What does Drug Treatment mean?
Drug treatment includes a wide variety of programs to help addicted drug users stop drug seeking behaviors and drug use. Unfortunately, due to the difficulty of ending drug addiction, drug treatment generally must include a variety of programs to combat relapses.
For example, drug treatment can include behavioral therapy (such as cognitive-behavioral therapy or contingency management), medications, or a combination of all of the above. The type of drug treatment needed to combat drug addiction will vary based on the drugs used and the individual’s particular needs.
Drug treatment and behavioral therapies
Although experts agree medication is a critical part of drug treatment, behavioral therapy is also very important. Not only can behavioral therapy motivate individuals to participate in drug treatment programs, it can also teach them strategies to avoid relapse, to cope with their drug cravings, and help them improve their relationships with their families.
The general consensus of those who work with drug abusers is that a combination of a therapy and medication can be more effective than using one treatment method alone.
Drug use and Crime
The connection between crime and drug use is well documented. In fact, prisons are full of offenders who have sold or possessed drugs, stolen money to acquire drugs, committed abusive and violent actions while high on drugs, and destroyed property or killed someone while driving under the influence of drugs or alcohol.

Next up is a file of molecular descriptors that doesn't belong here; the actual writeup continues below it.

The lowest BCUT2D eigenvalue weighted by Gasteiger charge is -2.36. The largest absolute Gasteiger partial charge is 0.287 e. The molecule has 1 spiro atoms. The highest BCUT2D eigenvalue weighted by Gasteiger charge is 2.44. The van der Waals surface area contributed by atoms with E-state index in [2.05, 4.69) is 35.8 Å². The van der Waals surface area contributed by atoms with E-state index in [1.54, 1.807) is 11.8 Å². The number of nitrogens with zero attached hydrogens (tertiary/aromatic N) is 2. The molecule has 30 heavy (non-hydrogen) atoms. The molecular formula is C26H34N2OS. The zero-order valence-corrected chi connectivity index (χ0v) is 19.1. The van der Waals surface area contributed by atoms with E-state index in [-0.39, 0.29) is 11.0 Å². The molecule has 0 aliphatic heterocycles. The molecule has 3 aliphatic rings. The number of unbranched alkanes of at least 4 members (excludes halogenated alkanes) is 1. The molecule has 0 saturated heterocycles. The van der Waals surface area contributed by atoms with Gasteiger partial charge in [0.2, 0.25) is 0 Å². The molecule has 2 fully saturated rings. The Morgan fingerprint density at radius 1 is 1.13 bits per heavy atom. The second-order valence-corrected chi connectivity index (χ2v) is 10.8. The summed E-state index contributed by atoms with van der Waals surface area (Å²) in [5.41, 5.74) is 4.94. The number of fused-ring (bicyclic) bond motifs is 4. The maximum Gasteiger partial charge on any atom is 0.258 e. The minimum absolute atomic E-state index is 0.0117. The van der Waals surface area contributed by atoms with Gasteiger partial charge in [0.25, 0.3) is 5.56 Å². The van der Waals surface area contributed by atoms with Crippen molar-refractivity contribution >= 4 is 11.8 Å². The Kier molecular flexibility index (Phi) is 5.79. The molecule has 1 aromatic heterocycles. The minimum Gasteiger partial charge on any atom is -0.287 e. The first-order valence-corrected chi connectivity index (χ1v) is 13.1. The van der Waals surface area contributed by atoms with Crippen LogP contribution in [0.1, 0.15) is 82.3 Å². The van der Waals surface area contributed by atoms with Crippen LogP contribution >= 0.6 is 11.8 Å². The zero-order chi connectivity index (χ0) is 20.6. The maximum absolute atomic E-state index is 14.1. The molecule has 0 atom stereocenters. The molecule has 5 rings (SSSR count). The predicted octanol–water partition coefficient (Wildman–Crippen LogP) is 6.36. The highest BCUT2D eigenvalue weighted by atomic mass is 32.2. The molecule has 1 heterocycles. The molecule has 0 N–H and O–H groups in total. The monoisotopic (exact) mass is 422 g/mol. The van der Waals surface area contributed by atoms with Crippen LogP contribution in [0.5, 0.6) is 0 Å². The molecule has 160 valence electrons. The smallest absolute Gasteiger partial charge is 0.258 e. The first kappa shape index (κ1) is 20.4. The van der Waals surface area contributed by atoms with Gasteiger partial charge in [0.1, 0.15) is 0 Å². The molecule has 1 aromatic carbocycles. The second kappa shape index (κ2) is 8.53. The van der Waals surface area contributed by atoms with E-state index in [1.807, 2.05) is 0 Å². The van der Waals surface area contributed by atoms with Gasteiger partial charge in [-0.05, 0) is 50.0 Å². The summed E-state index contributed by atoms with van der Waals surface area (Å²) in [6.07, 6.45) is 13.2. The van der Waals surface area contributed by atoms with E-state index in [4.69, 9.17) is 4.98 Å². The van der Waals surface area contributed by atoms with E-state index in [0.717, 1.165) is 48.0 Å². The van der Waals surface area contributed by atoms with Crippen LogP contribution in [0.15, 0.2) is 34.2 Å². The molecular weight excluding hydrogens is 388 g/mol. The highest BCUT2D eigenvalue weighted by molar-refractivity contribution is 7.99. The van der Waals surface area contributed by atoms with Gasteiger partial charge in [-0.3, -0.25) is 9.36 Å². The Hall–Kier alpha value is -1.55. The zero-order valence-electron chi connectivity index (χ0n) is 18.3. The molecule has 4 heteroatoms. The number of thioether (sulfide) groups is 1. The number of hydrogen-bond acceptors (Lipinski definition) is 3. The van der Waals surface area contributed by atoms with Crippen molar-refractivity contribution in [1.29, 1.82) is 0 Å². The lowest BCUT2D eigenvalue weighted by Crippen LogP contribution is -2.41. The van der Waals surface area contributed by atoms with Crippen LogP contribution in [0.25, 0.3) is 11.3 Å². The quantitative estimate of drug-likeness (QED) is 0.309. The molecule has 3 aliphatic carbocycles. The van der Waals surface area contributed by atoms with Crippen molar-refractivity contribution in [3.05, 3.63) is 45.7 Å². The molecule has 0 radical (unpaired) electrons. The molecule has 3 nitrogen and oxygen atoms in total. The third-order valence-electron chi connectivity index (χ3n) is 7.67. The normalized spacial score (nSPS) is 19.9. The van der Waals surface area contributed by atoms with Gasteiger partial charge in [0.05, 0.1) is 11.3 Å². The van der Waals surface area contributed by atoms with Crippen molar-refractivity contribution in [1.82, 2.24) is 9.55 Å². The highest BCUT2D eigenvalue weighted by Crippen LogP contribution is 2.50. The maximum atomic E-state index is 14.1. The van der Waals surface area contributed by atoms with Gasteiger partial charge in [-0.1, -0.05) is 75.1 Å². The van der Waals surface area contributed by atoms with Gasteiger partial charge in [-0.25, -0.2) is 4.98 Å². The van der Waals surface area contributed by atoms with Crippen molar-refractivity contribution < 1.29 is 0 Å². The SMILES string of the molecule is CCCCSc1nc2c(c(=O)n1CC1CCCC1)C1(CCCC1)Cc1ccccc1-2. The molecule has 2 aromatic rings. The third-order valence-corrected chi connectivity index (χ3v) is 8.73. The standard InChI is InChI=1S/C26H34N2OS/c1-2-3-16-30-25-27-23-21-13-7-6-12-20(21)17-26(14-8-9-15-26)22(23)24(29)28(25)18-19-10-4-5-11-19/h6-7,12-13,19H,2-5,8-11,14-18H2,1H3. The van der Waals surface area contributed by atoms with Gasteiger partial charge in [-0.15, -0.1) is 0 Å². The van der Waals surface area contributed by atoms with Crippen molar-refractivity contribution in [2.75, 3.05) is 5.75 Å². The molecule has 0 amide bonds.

While punishing crime is important, many criminal experts understand that drug treatment is generally better and more effective at breaking the drug use/criminal activity cycle. Untreated substance using offenders are more likely to relapse into drug use and criminal behavior than those who get the help they need to end addiction.
To this end, drug treatment is one of the best ways to reduce the costs associated with lost productivity, crime, and incarceration.
Who has to get drug treatment?
Drug treatment programs may be required for a variety of criminal offenders. For example, prisoners released on parole or offenders who are given probation may be required to attend some type of drug or alcohol educational program. DUI offenders may also have drug treatment requirements if they are convicted for DUI.
Additionally, certain criminal offenders may be sent to Drug Court instead of traditional justice system case processing. Offenders who are required to participate in drug or alcohol programs generally must perform the following requirements:
-They must participate in intensive treatment programs to ensure they stay clean and sober.
-They must submit to random drug and alcohol tests.
-They must appear in court to allow a judge to monitor their progress.
Offenders who fail to follow the requirements for drug treatment may find their parole or probation revoked.